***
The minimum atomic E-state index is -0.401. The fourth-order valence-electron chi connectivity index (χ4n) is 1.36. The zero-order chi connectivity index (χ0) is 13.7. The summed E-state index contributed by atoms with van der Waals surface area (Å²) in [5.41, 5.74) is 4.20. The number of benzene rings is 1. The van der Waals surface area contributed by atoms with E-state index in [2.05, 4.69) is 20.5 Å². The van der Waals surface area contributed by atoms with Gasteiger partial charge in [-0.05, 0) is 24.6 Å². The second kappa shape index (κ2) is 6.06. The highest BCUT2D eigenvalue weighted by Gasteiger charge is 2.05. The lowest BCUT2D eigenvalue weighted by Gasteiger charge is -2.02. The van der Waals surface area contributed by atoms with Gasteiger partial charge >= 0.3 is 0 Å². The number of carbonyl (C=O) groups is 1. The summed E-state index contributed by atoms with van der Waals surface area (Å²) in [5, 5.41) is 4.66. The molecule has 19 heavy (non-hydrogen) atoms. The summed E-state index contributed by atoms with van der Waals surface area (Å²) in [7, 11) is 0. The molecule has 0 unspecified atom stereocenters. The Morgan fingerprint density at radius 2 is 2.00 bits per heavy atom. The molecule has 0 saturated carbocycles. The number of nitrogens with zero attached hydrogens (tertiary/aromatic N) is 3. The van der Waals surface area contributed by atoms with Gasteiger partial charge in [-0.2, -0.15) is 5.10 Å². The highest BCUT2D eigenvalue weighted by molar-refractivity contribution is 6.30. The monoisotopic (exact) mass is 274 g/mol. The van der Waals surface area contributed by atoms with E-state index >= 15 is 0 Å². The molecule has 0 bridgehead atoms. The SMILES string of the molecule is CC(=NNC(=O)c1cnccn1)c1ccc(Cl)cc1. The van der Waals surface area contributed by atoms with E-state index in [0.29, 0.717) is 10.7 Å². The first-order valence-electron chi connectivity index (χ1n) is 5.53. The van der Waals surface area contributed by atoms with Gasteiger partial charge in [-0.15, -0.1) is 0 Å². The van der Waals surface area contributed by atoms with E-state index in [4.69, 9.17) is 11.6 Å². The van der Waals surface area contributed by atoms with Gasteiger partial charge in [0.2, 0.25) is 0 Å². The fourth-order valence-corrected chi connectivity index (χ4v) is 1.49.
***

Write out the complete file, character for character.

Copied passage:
The minimum atomic E-state index is -0.401. The fourth-order valence-electron chi connectivity index (χ4n) is 1.36. The zero-order chi connectivity index (χ0) is 13.7. The summed E-state index contributed by atoms with van der Waals surface area (Å²) in [5.41, 5.74) is 4.20. The number of benzene rings is 1. The van der Waals surface area contributed by atoms with E-state index in [2.05, 4.69) is 20.5 Å². The van der Waals surface area contributed by atoms with Gasteiger partial charge in [-0.05, 0) is 24.6 Å². The second kappa shape index (κ2) is 6.06. The highest BCUT2D eigenvalue weighted by Gasteiger charge is 2.05. The lowest BCUT2D eigenvalue weighted by Gasteiger charge is -2.02. The van der Waals surface area contributed by atoms with Gasteiger partial charge >= 0.3 is 0 Å². The number of carbonyl (C=O) groups is 1. The summed E-state index contributed by atoms with van der Waals surface area (Å²) in [5, 5.41) is 4.66. The molecule has 19 heavy (non-hydrogen) atoms. The summed E-state index contributed by atoms with van der Waals surface area (Å²) in [7, 11) is 0. The molecule has 0 unspecified atom stereocenters. The Morgan fingerprint density at radius 2 is 2.00 bits per heavy atom. The molecule has 0 saturated carbocycles. The number of nitrogens with zero attached hydrogens (tertiary/aromatic N) is 3. The van der Waals surface area contributed by atoms with Gasteiger partial charge in [-0.2, -0.15) is 5.10 Å². The highest BCUT2D eigenvalue weighted by molar-refractivity contribution is 6.30. The monoisotopic (exact) mass is 274 g/mol. The van der Waals surface area contributed by atoms with E-state index >= 15 is 0 Å². The molecule has 0 bridgehead atoms. The SMILES string of the molecule is CC(=NNC(=O)c1cnccn1)c1ccc(Cl)cc1. The van der Waals surface area contributed by atoms with E-state index in [0.29, 0.717) is 10.7 Å². The first-order valence-electron chi connectivity index (χ1n) is 5.53. The van der Waals surface area contributed by atoms with Gasteiger partial charge in [-0.15, -0.1) is 0 Å². The van der Waals surface area contributed by atoms with E-state index in [4.69, 9.17) is 11.6 Å². The van der Waals surface area contributed by atoms with Gasteiger partial charge in [0.2, 0.25) is 0 Å². The fourth-order valence-corrected chi connectivity index (χ4v) is 1.49.